Connectivity of choice: Why you should prioritise FTTP


Back in 2001, internet connection speeds were estimated to be just 0.1Mbps. In fewer than 20 years, broadband and connectivity have changed in ways we could never have imagined.

And the evolution is far from over.

Fibre to the Premises (FTTP) takes the fibre optic connection directly from the local exchange into a business’ building, offering download speeds of up to 330Mbps and upload speeds of up to 50Mbps. These figures demonstrate just how fast the world is changing. If businesses don’t change with it, they’re at risk of being left behind.


Primarily, FTTP ensures ultra-fast performance with little-to-no dropouts thanks to the direct fibre connection.

Although accelerated by the pandemic, the new work-from-home landscape is here to stay, with 26 percent of Brits planning to work from home regularly once all restrictions are lifted. Businesses around the world are beginning to recognise the benefits of a flexible approach to working for both productivity and employee wellbeing. This shift has caused a spike in the drive and demand for increased bandwidth.

However, 80 percent of the country is currently unable to access a stable fibre broadband connection. So, establishing the infrastructure to handle this volume of people working remotely starts with FTTP.
Many employers are worried about their staff being unable to maintain a secure and speedy internet connection throughout the day. Investing in FTTP will guarantee employees can work remotely without the drawbacks of unreliable residential connections — particularly in more rural areas of the country.

Not only are more people working from home than ever, but the average number of connected devices per household continues to creep up. Each home has just over nine connected devices— from laptops to tablets to smartwatches —that require a stable internet connection. An FTTP connection supports all these devices and ensures each one’s performance isn’t hindered by the volume of devices connected to the same network.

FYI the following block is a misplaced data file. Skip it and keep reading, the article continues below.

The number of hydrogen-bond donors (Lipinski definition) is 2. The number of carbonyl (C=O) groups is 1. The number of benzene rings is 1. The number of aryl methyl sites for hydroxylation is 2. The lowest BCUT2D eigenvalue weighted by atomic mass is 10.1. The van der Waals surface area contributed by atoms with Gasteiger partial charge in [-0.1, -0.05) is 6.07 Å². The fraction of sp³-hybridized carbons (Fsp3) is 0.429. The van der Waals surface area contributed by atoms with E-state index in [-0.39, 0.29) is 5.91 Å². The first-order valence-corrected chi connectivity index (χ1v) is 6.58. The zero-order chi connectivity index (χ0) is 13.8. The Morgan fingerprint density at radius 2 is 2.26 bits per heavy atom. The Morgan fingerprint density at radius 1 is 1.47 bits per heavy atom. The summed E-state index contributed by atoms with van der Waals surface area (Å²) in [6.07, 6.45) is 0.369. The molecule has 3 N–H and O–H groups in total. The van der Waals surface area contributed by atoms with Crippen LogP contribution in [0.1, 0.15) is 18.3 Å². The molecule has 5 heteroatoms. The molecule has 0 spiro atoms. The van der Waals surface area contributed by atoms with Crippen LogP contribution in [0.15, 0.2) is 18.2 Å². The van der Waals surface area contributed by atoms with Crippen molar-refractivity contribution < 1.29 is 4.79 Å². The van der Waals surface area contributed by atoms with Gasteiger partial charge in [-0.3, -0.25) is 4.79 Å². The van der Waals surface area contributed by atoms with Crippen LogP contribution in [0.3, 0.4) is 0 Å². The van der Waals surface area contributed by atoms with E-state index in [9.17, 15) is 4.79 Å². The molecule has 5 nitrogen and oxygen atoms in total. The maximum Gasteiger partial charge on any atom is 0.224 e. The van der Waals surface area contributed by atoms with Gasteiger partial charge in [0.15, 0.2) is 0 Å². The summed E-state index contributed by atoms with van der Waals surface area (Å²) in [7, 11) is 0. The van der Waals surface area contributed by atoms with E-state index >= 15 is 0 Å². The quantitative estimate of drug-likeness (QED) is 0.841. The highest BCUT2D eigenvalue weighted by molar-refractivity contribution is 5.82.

The prices of traditional broadband are on the rise, and the era of analogue phone lines is coming to an end. The 2025 ISDN Switch-Off is just four years away, meaning all traditional copper phone lines will be replaced with VoIP, which requires an active internet connection.

Currently, 42 percent of SMEs in the UK still rely on analogue lines to transmit data. For the businesses that don’t upgrade their systems, the Switch-Off is likely to have consequences.

Without a big enough bandwidth to host the VoIP services, businesses will experience poor audio quality or intermittent services that hamper their operations.

So, businesses need to start planning ahead.

Why wait until every business is scrambling to safeguard their connectivity and stay up and running? Why wait until the price of FTTP shoots up due to a surge in urgent demand?

Anticipating these fast-approaching changes and getting the ball rolling will be invaluable to securing a cost-effective and trusted connection before it’s too late.